·        Hydrate to Fight Fatigue

Lack of water can make you feel tired. Try to consume a lot of water-rich foods like fruits and vegetables.

·        Get Some Natural Light to Stabilize Your Circadian Rhythms

Daylight affects our internal clocks, called circadian rhythms, which control our sleeping and waking times. Ideally, you should get at least 30 minutes of sunlight each day. (If you suffer from sleeplessness, experts advise getting an hour of morning sunshine daily.) A simple act of venturing outdoors may do wonders for the mind and body.

·        Physical Activity Boosts Energy and Decreases Fatigue

Sleep quality will increase when you begin a regular exercise routine. Researchers from the University of Georgia looked at 70 trials involving over 6,800 people. They found that exercise was more helpful than drugs used to treat sleep issues, boosting energy and decreasing daytime fatigue.

Aim for at least 30 minutes of physical activity every day. Your stamina and energy levels may dip and then spike after a particularly strenuous workout. A high-protein, high-carbohydrate supper consumed within two hours of strenuous exercise will help mitigate some of the first energy drains. Don’t forget to stop working out at least a few hours before night if you want to avoid feeling overly stimulated and unable to fall asleep.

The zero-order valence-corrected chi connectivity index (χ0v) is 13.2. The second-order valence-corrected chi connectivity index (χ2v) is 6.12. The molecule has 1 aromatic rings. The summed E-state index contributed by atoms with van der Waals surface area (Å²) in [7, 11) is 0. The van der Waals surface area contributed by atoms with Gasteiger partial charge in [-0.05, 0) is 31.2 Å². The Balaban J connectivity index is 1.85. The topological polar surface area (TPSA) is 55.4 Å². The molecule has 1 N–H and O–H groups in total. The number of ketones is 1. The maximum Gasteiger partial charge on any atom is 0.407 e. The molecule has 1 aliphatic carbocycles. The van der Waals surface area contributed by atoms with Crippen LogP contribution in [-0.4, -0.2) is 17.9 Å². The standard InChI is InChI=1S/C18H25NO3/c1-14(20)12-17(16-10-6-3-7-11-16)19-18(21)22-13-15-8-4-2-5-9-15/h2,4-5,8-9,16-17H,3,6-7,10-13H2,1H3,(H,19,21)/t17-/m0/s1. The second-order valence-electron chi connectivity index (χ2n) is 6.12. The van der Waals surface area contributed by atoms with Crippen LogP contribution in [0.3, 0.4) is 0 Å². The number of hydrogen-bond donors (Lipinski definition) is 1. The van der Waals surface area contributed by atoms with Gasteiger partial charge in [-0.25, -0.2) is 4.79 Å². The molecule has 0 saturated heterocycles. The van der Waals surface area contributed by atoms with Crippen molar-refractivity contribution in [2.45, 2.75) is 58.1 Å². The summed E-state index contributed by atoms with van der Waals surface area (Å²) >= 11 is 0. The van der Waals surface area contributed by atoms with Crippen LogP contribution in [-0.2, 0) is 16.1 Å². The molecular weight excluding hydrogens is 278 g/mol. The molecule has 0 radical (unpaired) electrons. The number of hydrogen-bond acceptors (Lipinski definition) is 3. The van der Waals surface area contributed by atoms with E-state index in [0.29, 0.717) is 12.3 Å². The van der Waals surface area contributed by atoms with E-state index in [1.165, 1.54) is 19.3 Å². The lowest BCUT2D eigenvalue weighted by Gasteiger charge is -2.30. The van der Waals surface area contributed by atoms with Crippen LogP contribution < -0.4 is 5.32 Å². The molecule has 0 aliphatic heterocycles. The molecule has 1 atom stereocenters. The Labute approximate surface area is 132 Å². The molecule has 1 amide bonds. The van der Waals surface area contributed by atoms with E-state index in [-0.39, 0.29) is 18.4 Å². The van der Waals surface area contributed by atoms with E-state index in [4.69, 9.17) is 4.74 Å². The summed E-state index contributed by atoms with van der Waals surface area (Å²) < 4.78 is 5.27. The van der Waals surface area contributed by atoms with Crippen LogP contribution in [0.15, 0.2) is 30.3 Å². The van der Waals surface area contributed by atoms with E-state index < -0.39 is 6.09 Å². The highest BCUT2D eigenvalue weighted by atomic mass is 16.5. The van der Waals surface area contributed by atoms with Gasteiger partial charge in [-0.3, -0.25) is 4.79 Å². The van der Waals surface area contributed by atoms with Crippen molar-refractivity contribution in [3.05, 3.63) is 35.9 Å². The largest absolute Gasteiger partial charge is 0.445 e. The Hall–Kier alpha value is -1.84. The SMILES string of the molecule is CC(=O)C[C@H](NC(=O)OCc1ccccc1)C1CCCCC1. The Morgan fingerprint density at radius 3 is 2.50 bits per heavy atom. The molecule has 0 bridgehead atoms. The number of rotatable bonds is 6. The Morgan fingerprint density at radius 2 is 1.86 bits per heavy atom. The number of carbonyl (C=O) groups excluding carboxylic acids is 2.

How to Know When to See a Doctor for Sleep Problems

Medical attention should be sought if you fall asleep at inappropriate times. You could suffer from a treatable sleep disorder like narcolepsy or extreme daytime sleepiness. If you suffer from a sleep issue, your doctor may recommend medicine. Cognitive behavioral therapy helps help people who have problems sleeping due to stress or other factors establish healthy sleep routines and overcome their fears of falling asleep.